He could be warning you to stay away from that person, or that thing... so context. Look for triggers.

Could be the bird is just hormonal and grumpy.

Could be a "Permissive parenting" issue. I BITE BECAUSE I KNOW I CAN GET AWAY WITH IT.

Somewhere on this site, a long time ago, I wrote a detailed post on bite training... not sure where it is, or even what it was called anymore.

BOTTOM LINE: Parrot training is a life long thing. Go back to square one and do the basics again. Step up. No bite. Trouch training. And bite pressure training. A refresher course is good for them when they act up.

And again with macaws it's all about boundary setting. NO BITING! is one of those boundaries that has to be enforced. CONSISTENTLY!

IGNORING THE BITE DOES THE OPPOSITE OF REINFORCING THE BOUNDARIES. IT COMMUNICATES TO THE BIRD THAT I AM GOING TO JUST SIT HERE AND PUT UP WITH IT... You can inadvertently train your bird to bite you based on this advice... I HAVE ALWAYS CONSIDERED THIS ADVICE TO BE NONSENSE.
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Old 07-28-2019, 12:06 PM
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Re: My bird is biting all of a sudden

Quote: Originally Posted by Birdman666 View Post
First of all the advice DON'T REACT when the bird bites IS THE DUMBEST PIECE OF ADVICE BIRD OWNERS GIVE EACH OTHER... THAT ONE IS AN OLD WIVES TAIL AND IT'S BAD ADVICE... (From someone old school who used to rehab the biters!!)

In the wild, if a bird is attacky with another bird in the flock, that bird does not just sit there and let him do it. THERE IS AN IMMEDIATE REACTION... WITH IMMEDIATE "KNOCK IT OFF" MESSAGES SENT....

SECOND I need a little context for the biting. Could be a "mate aggression" type issue, where the bird is overbonding with you, and/or something the bird doesn't like is triggering the bite.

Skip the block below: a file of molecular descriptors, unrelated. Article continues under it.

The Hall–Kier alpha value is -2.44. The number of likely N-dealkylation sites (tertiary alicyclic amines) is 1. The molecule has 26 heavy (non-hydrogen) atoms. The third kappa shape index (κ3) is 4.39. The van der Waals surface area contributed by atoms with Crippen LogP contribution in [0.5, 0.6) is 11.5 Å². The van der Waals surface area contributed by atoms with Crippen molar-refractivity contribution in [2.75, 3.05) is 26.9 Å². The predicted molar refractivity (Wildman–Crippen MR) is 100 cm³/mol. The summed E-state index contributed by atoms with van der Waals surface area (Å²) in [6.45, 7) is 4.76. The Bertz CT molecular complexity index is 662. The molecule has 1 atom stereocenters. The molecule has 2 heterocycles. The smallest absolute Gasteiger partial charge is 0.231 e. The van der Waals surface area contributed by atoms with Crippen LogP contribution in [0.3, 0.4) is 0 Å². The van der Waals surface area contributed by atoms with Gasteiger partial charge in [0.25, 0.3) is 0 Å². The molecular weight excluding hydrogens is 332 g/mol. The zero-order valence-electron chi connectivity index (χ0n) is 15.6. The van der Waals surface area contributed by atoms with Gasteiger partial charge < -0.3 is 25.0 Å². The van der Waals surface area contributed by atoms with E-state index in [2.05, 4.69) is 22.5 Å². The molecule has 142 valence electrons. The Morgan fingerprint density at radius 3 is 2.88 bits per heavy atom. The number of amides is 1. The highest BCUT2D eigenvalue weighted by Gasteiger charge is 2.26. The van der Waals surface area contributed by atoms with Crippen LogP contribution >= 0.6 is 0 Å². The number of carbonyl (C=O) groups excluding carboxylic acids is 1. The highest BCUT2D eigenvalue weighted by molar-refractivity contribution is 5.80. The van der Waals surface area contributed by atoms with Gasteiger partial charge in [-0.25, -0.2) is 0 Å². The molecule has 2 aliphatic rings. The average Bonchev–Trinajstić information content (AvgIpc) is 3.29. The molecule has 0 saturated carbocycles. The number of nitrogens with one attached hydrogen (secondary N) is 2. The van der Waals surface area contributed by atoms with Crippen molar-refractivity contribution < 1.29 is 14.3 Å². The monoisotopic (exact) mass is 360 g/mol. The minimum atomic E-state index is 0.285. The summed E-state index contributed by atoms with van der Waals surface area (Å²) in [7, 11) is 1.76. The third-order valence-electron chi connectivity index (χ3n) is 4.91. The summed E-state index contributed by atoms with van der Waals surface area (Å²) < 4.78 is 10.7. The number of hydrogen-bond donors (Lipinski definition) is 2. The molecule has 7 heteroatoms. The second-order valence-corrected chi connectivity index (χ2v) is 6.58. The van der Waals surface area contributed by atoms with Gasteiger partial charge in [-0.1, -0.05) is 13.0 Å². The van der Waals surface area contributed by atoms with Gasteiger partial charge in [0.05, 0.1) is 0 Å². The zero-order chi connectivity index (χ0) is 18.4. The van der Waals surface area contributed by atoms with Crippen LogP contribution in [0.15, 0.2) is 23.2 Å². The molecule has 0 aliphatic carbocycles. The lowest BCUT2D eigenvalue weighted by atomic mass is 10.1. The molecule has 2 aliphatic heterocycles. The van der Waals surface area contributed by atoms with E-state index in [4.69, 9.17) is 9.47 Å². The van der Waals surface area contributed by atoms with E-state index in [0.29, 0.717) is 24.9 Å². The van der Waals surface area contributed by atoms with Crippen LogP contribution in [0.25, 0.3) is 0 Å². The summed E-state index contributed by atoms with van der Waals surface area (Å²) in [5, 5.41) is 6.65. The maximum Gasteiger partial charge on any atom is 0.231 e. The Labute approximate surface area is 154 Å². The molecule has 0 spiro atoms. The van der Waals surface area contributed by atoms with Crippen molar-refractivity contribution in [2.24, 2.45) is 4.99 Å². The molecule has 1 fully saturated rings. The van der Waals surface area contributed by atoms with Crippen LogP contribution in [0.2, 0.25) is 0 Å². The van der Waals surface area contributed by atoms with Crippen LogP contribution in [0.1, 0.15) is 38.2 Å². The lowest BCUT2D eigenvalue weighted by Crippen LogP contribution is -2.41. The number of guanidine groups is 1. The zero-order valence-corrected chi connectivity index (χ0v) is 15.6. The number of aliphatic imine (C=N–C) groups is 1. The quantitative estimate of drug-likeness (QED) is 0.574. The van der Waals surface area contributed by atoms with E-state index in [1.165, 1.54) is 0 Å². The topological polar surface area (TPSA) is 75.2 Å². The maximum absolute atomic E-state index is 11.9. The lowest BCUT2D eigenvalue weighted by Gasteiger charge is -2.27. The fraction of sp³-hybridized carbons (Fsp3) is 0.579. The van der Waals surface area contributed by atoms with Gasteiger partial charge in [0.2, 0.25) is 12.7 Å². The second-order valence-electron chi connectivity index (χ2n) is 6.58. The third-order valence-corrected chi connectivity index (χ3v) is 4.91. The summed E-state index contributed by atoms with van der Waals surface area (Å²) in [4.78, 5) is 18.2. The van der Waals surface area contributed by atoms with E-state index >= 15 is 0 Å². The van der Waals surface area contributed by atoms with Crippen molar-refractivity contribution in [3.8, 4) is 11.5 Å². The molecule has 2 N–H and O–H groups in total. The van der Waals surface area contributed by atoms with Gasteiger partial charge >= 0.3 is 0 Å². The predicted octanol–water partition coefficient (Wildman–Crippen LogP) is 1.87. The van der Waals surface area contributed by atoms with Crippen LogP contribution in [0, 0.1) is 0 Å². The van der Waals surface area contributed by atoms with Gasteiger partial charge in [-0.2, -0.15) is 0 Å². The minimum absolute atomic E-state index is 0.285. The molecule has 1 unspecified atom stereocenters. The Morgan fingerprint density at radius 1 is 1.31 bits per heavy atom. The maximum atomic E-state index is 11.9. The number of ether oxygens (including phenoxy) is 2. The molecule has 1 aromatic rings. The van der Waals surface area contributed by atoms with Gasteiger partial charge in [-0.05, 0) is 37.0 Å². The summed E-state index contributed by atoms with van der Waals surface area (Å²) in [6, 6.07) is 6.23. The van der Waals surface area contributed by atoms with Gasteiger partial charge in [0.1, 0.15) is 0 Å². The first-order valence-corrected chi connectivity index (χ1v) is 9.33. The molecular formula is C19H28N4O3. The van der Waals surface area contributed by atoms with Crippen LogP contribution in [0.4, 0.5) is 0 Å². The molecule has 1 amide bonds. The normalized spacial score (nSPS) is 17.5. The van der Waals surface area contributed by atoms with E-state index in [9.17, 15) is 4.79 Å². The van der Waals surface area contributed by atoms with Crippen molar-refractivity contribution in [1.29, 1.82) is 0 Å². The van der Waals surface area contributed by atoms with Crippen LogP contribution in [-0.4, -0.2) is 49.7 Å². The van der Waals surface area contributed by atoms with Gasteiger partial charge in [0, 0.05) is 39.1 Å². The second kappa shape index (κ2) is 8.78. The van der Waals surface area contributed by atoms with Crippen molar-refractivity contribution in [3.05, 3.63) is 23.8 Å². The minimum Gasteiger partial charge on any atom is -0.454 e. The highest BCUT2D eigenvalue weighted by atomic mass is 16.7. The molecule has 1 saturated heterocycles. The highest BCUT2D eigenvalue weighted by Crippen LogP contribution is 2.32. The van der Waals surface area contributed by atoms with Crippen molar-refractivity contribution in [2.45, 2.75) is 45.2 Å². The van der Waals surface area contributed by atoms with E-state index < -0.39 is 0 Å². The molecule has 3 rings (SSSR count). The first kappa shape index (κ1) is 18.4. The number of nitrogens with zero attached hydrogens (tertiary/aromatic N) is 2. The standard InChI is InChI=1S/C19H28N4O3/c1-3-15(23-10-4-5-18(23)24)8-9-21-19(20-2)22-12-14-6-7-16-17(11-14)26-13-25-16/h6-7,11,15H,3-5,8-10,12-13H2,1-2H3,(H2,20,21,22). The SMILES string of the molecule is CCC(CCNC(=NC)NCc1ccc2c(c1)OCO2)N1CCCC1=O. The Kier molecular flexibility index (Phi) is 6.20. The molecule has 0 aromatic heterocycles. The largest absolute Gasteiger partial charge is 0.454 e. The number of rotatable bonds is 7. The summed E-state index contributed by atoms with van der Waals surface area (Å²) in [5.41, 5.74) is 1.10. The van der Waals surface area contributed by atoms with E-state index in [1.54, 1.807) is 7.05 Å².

He could be warning you to stay away from that person, or that thing... so context. Look for triggers.

Could be the bird is just hormonal and grumpy.

Could be a "Permissive parenting" issue. I BITE BECAUSE I KNOW I CAN GET AWAY WITH IT.

Somewhere on this site, a long time ago, I wrote a detailed post on bite training... not sure where it is, or even what it was called anymore.

BOTTOM LINE: Parrot training is a life long thing. Go back to square one and do the basics again. Step up. No bite. Trouch training. And bite pressure training. A refresher course is good for them when they act up.

And again with macaws it's all about boundary setting. NO BITING! is one of those boundaries that has to be enforced. CONSISTENTLY!

IGNORING THE BITE DOES THE OPPOSITE OF REINFORCING THE BOUNDARIES. IT COMMUNICATES TO THE BIRD THAT I AM GOING TO JUST SIT HERE AND PUT UP WITH IT... You can inadvertently train your bird to bite you based on this advice... I HAVE ALWAYS CONSIDERED THIS ADVICE TO BE NONSENSE.
"Do not react" is very sound advice if you are not sure why your bird has bitten. If you react in the wrong way, you risk reinforcing a behavioral function and strengthening aversive behavior (thereby increasing the likelihood that the biting will occur again in order to meet the same purpose). All behavior serves a function and birds /people only do things because we have a purpose (getting those functions met). If you are bitten and don't know why, it is best never to react. The same is true with children. If a child bites you and you have no idea why, sometimes reacting can be more reinforcing than pretending it didn't happen at all. By reacting, you show the child (or bird) that their mouth can impact your behavior....You do NOT want to do that. I am a board certified behavior analyst, and I can say with conviction that ABA works for people and parrots--- the thing is, reactions can reinforce if you misinterpret the motivation behind a behavior. For instance, let's say I take a kid to the store and they start crying and screaming because their "foot hurts" so I walk them out of the store and start lecturing them about being noisy in public...But then, over time, their foot hurts more and more....hmmm...well, if crying/screaming (for any reason) leads to removal from the store, I may very well be reinforcing an escape behavior-- and if they enjoy 1-on-1 attention, I have also shown them that screaming in public gets them my undecided attention (any attention is good for an attention-seeker). That is not to say that all behaviors are escape-related, but some are and if you remove a child in an escape-oriented situation, you gratify that behavior. The same is true of birds.